Feeding an Army—The Foods Civil War Soldiers Ate

Dinner time at camp for officers and soldiers.

Civil War Dinnertime

Dinner time at camp for officers and soldiers. (photos: Library of Congress)

The Challenge of Feeding an Army
One of the biggest obstacles to tasty food was inexperience. Men of this time period had little knowledge of food preparation, a chore typically left to women of the house or female slaves. Male army soldiers were forced to adjust to battlefield eating.

  • Hardtack (army bread)
  • Rations of pork or bacon, or beef on rare occasion, were boiled, broiled or fried over open campfires
  • Chickens, turkeys and small birds
  • Rice
  • Baked beans were a northern favorite when the time allowed
  • Molasses, vinegar, sugar, salt and pepper
  • Tea, but coffee was most desirable, though soldiers had to roast beans in campfires before grinding and grinding sometimes meant smashing beans between a rock and a rifle butt

Additional Food in the Civil War Rations 
The armies also supplied fresh vegetables (sometimes fresh carrots, onions, turnips and potatoes), dried fruit, and dried vegetables as part of the ration when they were available. Men also foraged and scavenged the countryside for fresh food. Many also received supplements mailed from their family, offered by townspeople, or they could buy foods from sutlers who followed the troops selling pickles, cheese, sardines, cakes and candies.

Lunch time at our Civil War Encampment
Instead of hardtack and salt pork, the Meriden Lions Club will serve burgers and hot dogs fresh off the grill. The Meriden Historical Society will offer fresh home baked spice cookies made with flour, sugar, eggs, molasses, vegetable shortening, baking soda, spices (cinnamon, ginger, cloves), salt—ingredients available during the Civil War era.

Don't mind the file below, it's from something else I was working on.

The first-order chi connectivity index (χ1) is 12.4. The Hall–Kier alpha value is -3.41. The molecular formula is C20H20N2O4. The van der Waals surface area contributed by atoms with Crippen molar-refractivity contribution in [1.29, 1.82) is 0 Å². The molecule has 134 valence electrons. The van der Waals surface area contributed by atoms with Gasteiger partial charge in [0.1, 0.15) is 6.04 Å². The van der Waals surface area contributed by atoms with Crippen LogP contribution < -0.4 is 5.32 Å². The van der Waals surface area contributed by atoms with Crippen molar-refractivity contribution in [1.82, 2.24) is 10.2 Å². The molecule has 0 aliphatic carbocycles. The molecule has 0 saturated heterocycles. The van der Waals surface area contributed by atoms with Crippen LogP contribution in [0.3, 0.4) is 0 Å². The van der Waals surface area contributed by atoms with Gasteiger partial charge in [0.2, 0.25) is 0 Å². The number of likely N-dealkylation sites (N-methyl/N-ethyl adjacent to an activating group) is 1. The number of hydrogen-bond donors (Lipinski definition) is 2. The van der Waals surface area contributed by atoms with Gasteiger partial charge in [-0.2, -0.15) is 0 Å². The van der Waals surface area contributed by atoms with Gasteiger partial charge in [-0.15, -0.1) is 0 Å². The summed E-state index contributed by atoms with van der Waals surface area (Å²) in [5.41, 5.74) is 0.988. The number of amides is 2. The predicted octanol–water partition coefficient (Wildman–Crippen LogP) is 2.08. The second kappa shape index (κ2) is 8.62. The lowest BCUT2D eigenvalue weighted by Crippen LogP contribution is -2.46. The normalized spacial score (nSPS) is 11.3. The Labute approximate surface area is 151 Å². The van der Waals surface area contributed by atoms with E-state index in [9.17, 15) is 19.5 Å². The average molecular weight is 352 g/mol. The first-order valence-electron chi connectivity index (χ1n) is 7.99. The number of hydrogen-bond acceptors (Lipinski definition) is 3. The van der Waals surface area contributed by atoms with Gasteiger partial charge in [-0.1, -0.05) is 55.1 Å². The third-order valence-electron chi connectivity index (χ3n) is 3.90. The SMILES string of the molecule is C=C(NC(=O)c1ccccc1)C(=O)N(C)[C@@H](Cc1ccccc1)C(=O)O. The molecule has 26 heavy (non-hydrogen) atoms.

A variety of food, beverages and snacks are available for purchase, including hot coffee—and you won’t have roast and grind your own beans!

About meridencivilwar

Meriden Civil War Encampment Saturday, October 6 from 9:00 a.m. to 3:00 p.m. Dossin Beach Park at Hanover Pond Meriden, Connecticut An historical event to honor the 150th anniversary of the Civil War and to recognize Meriden's contributions. The Encampment will be located near the original site of Camp Tyler, a training camp for the First Regiment Connecticut Volunteer Cavalry and the First Battery Connecticut Volunteer Light Artillery; the Second Connecticut Volunteer Heavy Artillery volunteers will act in the roles of militia and the ancillary but indispensable players associated with the camp, such as washerwomen, cooks and blacksmiths. The event is a collaborative effort of the Second Connecticut Heavy Artillery, Meriden Historical Society, Meriden Arts Trust and Quinnipiac River Watershed Association and is made possible through a generous grant from the Meriden Foundation. A Civil War Remembrance Concert will be held at Lincoln Middle School Theater on Friday October 5 from 7:00 to 8:30 p.m. We plan to have a spirited day filled with varied activities for all ages—and hope you'll join us.
This entry was posted in Civil War, Encampment, Sutlers, Uncategorized and tagged , , . Bookmark the permalink.

1 Response to Feeding an Army—The Foods Civil War Soldiers Ate

  1. Amber says:

    The civil war is what i am learning about in school righ now!

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